Proceedings of the 8th International Fisheries Observer and Monitoring Conference

Link to Proceedings: 8th-IFOMC-2016-Proceedings

The 8th International Fisheries Observer & Monitoring Conference took place in the Hotel Bahia Resort, San Diego, USA from 29th August to 2nd September, 2016.

The overarching Vision of this meeting was: To develop, promote and enhance effective fishery monitoring programs to ensure sustainable resource management throughout the world’s oceans.

The Mission Statement was: To improve fishery-monitoring programs worldwide through sharing of practices and development of new methods of data collection and analysis. To provide a forum for dialog between those responsible for monitoring fisheries and those who rely upon the data they collect.

The conference was an outstanding success involving 248 participants from 31 countries including representatives from many observer programs from around… Read More »


Update from New Zealand’s big EM rollout: ‘Fishing fraternity lens its weight to camera implementation’

Nelson Mail, August 30, 2017

The cost of rolling out monitoring cameras on their vessels is worrying Nelson’s smaller fishing operators who say the costs of installing them could push a number of them out of business.

Small inshore operators are concerned about the speed in which the government’s vessel monitoring system Integrated Electronic Monitoring and Reporting System (IEMRS), which became law in July, is being rolled out without adequate consultation.

Nelson-based inshore fisherman Fin Horder estimated it could cost him $20,000 to install and maintain the equipment. He also had concerns about privacy from being monitored 24 hours a day in a small space.

Horder helped organise a meeting last week to discuss the issues raised by the Ministry… Read More »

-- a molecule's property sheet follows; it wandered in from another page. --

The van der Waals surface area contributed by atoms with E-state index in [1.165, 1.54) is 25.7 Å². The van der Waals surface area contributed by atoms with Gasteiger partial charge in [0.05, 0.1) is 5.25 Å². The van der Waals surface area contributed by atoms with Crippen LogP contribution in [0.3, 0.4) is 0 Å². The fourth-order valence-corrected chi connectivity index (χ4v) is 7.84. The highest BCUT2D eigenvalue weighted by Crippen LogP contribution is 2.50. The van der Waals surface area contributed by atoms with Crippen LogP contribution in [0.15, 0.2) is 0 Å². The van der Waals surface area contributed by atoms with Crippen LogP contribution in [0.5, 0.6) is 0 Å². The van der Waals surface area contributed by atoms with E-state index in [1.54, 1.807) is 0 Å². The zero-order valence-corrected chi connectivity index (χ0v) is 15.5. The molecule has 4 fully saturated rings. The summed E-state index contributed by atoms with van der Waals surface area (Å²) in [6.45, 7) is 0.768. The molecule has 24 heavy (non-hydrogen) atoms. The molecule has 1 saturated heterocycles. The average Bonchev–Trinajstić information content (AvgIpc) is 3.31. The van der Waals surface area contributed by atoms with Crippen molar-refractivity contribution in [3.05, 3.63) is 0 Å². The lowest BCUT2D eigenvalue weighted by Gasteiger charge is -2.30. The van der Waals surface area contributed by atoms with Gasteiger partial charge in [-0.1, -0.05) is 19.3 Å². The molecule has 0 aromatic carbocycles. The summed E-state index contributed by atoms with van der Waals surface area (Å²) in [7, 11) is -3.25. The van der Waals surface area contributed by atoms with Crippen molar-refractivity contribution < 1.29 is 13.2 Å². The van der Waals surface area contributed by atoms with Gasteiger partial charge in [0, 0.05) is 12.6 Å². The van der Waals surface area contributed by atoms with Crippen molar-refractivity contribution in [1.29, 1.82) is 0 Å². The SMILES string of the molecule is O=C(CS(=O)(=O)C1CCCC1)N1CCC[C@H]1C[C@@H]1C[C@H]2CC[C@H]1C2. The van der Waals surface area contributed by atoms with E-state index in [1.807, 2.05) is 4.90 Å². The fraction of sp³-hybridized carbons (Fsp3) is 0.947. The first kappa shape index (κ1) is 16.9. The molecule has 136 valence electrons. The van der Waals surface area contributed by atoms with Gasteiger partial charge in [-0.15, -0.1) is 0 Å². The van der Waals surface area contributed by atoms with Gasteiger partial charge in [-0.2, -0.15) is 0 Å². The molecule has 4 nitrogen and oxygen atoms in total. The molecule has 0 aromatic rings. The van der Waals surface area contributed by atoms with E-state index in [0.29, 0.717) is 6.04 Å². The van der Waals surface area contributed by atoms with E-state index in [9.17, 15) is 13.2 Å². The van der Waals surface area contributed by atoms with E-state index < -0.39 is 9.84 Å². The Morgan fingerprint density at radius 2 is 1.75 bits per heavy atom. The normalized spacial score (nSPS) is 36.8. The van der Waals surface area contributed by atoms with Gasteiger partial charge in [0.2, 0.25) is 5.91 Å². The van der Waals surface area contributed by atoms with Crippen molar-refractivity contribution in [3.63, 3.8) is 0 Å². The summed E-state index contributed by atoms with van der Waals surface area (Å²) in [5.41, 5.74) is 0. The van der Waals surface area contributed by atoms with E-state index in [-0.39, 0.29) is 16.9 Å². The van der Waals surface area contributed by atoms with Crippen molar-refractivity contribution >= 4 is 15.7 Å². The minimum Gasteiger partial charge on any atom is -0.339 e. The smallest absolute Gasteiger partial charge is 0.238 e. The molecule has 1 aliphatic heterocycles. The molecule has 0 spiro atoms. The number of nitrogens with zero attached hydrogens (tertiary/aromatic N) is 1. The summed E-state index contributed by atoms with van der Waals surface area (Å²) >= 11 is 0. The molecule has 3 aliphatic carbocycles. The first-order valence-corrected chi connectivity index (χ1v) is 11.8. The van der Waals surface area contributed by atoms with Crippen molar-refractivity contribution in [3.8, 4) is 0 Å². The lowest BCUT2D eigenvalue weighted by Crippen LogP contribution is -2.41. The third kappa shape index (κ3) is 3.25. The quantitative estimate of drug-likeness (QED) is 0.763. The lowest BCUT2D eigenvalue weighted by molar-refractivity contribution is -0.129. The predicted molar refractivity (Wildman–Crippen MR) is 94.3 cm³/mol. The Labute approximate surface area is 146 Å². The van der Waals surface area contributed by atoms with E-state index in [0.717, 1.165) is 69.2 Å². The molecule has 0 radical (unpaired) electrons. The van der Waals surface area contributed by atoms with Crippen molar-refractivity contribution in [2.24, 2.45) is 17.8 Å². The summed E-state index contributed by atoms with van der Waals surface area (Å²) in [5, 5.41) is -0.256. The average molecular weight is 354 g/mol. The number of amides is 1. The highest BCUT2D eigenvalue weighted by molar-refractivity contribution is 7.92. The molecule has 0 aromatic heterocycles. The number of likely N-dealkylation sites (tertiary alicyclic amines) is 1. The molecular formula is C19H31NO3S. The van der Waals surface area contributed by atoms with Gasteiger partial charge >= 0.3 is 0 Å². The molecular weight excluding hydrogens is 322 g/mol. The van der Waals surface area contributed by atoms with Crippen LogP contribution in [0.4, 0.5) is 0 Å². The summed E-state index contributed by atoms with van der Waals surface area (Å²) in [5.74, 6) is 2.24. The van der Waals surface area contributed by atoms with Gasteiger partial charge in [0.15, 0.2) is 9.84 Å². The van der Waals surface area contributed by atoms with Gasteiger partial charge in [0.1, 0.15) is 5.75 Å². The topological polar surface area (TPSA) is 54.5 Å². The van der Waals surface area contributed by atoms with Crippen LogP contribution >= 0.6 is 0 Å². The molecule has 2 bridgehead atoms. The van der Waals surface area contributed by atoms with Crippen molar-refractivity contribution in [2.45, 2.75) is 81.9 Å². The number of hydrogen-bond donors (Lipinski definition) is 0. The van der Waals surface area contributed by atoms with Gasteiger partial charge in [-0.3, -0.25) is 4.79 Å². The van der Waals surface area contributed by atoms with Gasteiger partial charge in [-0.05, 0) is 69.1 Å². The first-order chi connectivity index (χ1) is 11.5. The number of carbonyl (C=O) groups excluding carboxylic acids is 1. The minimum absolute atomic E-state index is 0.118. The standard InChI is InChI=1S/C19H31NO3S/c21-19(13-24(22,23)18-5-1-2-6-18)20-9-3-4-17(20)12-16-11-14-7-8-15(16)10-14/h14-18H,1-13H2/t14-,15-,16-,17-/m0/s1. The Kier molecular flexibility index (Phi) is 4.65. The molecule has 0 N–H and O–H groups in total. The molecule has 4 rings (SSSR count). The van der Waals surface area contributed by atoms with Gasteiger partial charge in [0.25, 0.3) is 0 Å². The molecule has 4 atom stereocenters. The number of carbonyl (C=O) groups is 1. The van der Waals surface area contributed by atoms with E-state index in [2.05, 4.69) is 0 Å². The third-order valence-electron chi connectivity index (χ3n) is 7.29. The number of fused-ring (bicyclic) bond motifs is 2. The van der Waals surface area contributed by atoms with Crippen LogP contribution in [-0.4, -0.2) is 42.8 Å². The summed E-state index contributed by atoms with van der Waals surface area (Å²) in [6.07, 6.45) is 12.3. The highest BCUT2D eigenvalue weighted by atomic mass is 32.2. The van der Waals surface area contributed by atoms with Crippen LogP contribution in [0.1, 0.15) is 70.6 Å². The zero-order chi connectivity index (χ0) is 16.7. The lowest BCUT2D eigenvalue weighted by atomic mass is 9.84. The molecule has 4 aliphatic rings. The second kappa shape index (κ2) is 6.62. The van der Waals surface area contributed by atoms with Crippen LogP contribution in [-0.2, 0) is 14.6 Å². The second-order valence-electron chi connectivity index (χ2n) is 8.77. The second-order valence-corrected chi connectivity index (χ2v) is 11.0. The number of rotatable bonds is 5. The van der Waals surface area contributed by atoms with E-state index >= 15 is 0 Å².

NFWF Continues Investment in Fisheries Accountability and Data Modernization

By: Melanie Sturm and Erika Feller

The National Fish and Wildlife Foundation (NFWF) is pleased to announce the release of our third request for proposals (RFP) for projects that catalyze the implementation of electronic technologies (ET) for catch and compliance monitoring and improvements to fishery information systems in U.S. fisheries.

Timely, accurate and reliable data is an essential ingredient to managing fish stocks sustainably. But U.S. fisheries are diverse in their needs and conditions. Around the U.S., commercial and recreational fishery leaders, states and federal agencies, universities, NGOs and service providers are working to build better data systems that support decision making, improve management efficiency, and support creative solutions to fishery management challenges. Inherent in the design of “better data… Read More »


Gulf of Maine Explained: Electronic Monitoring

From the Gulf of Maine Research Institute

It’s easy to imagine fishing as a Wild West landscape, with fishermen heading out to sea, catching as many fish as they can, and selling them all back at the dock in a straightforward process.

In reality, fishing in the Gulf of Maine is a complex, heavily-regulated industry. Federal fisheries managers set strict limits for how much fish can be harvested in a given year. Fishermen in New England are then required to report their catch data to ensure they don’t exceed these limits. The catch is also monitored by human observers — people who ride along with the fishermen to verify their catch data.

Monitoring is important, but human… Read More »


Wide Range of EM Presentations Planned for August AFS Meeting in Florida

At this year’s American Fisheries Society Meeting in Tampa, Florida (August 20th-24th), we are hosting an all-day session on Monday (21st) titled, Emerging Technologies in Fisheries-Dependent Science and Catch Monitoring.

We are bringing together electronic technology experts, fishery scientists, managers and other stakeholders to examine how advanced technologies can improve future fisheries-dependent data collection. You will hear how remotely collected data (video images, global positioning systems, sensors), machine vision learning, big data, and reporting application technologies, can be used in fisheries science and management. Please note that discounted early registration ends July 8th.

We hope you can join us. Please contact me or a member of our Steering Committee for more information!

Steering Committee

Brett Alger, NMFS, Office of Science and Technology

Farron Wallace, NMFS, Alaska Fisheries Science Center

Jane… Read More »